How rainscreens can protect your facility and give you increased insulation

January 31, 2018

New York City view behind the rainy window

If your facility is located in a fairly wet climate, you could benefit from a rainscreen. Rainscreens have been around for more than 20 years in the U.S., but thanks to recent advances, their popularity is starting to boom.


Rainscreens provide a protective envelope that deters rainwater intrusion into exterior walls, but they offer more than just protection from water damage. They also offer an effective means of managing:


  • air infiltration
  • heat transfer
  • negative wind pressures
  • vapor transmission


What is a rainscreen?

A rainscreen is an attached-rear-ventilated cladding to an existing building. Similar to the way a tent fly works, a rainscreen works by providing an outer layer to keep out the rain. Rainscreens also feature an inner layer to provide thermal insulation, prevent excessive air leakage, and carry wind loading. This insulation moves the dew point to outside the air/vapor barrier, which eliminates moisture from the facility’s wall, preventing mold development.


The outer façade of a rainscreen can be made from a number of materials, including metal, wood, fiberglass, terra cotta, fiber cement, GFRC (glass fiber reinforced concrete), concrete, and more.


Rainscreens come in three different varieties: vented, drained and vented, and pressure equalized.


Vented Systems

This is really a misnomer, because these systems don’t actually allow for ventilation. Vented rainscreen systems are mainly used with a render and are not recommended for buildings taller than four stories. These systems work by using a warm cavity which provides a dew point close to the outside, ensuring a very low risk of moisture penetrating the system. Vented systems feature:


  • Warm cavity, no ventilation
  • Cavity open at the bottom only
  • Drainage, but no convective ventilation


Drained and Vented Systems

Also not recommended for use on buildings more than four stories high, these systems require a cavity opening at the top and bottom that provides drainage and promotes convection ventilation. Excessively high drained and vented systems should be avoided. These systems are not watertight, and an overhang is generally used to protect the cavity from the elements. The features of a drained and vented system include:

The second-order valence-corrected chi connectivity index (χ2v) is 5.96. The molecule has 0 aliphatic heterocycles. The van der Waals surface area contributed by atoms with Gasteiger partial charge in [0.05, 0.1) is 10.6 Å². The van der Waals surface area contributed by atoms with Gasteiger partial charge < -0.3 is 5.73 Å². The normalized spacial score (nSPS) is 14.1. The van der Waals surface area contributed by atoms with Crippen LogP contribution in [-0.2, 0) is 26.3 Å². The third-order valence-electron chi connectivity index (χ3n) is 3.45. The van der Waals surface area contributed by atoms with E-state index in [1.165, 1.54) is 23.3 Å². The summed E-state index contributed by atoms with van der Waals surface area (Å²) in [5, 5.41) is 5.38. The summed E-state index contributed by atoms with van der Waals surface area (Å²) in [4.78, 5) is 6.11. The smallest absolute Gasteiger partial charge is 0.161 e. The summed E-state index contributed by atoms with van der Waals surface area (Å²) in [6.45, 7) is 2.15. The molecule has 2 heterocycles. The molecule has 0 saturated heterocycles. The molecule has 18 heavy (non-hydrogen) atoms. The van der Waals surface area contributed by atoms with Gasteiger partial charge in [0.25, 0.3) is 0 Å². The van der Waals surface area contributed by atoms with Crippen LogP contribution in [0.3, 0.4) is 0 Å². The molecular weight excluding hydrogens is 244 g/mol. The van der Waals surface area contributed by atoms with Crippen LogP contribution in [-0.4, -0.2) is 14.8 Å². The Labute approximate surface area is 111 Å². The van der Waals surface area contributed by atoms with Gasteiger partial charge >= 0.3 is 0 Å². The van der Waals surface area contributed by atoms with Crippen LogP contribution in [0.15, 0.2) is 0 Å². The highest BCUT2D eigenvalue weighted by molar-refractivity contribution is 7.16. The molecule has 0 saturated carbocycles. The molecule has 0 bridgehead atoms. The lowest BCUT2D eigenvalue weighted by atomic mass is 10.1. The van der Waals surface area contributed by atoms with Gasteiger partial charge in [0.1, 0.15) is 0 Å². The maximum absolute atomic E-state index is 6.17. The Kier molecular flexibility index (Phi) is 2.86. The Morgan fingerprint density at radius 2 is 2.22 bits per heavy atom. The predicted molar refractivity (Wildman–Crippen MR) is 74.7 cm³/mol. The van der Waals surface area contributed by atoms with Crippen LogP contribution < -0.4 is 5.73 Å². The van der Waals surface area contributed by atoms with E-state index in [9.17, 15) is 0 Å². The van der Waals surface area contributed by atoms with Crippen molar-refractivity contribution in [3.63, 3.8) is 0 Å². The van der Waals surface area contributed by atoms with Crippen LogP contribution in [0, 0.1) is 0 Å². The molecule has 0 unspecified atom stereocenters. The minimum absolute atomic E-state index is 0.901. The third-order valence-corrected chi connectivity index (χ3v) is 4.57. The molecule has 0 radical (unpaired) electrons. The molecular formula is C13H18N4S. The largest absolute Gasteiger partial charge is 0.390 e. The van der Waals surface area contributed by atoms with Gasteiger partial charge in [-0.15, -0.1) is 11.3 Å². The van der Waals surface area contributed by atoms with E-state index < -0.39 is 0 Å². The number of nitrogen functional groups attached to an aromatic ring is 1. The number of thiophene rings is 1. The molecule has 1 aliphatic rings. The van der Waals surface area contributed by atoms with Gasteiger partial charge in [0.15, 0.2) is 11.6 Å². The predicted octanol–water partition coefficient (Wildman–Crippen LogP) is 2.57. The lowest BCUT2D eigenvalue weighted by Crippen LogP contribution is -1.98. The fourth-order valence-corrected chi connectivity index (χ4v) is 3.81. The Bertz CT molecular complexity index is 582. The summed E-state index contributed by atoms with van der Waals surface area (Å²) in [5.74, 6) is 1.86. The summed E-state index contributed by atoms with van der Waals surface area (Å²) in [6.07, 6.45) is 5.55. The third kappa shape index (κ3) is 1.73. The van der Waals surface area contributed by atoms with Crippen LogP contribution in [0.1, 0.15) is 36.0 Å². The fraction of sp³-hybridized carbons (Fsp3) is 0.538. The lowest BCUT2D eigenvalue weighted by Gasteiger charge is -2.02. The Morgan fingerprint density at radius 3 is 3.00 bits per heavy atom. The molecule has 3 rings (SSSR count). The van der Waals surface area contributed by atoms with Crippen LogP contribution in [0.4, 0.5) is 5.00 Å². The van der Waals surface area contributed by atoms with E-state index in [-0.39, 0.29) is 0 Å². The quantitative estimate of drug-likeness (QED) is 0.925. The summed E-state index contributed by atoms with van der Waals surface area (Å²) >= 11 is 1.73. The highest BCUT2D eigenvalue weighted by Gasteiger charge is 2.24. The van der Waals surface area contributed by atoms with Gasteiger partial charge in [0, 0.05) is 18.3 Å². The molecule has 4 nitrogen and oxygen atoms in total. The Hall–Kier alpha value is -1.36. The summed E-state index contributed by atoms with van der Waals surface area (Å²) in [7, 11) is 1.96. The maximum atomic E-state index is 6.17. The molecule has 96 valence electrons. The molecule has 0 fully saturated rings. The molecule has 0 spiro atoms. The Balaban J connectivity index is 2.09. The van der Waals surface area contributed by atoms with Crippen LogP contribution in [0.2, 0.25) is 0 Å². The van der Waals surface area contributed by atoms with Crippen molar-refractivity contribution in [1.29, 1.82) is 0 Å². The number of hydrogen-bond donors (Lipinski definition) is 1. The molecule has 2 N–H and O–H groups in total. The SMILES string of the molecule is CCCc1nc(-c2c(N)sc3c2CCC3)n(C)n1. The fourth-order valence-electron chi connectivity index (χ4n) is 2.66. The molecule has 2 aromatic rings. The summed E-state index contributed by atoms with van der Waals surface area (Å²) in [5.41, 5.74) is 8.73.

• Protect backing structure with moisture barrier (VCL)
  • Non-hygroscopic or closed cell insulation (PIR or Rockwool)


Pressure Equalized Systems

With these systems, water ingress is reduced by equalization of internal and external pressures. These systems are commonly used for buildings taller than four stories, because they allow wind to blow in behind the rainscreen panels, equalizing the pressure, and resulting in a low wind load on the rainscreen itself. Pressure equalized systems feature:


  • Compartmentalized cavities that allow for the rapid ingress and egress of air
  • Compartmentalization also controls pressure, which can prevent the spread of fire
  • Draining above compartment levels



Most structures can benefit from rainscreens thanks to the greater moisture protection and added durability provided to an otherwise ordinary wall. Plus, a compromise in a rainscreen system will result in far less damage and less costly repairs than a similar compromise to regular external wall.


For more information on rainscreens and protecting your facility, contact Vanguard Resources.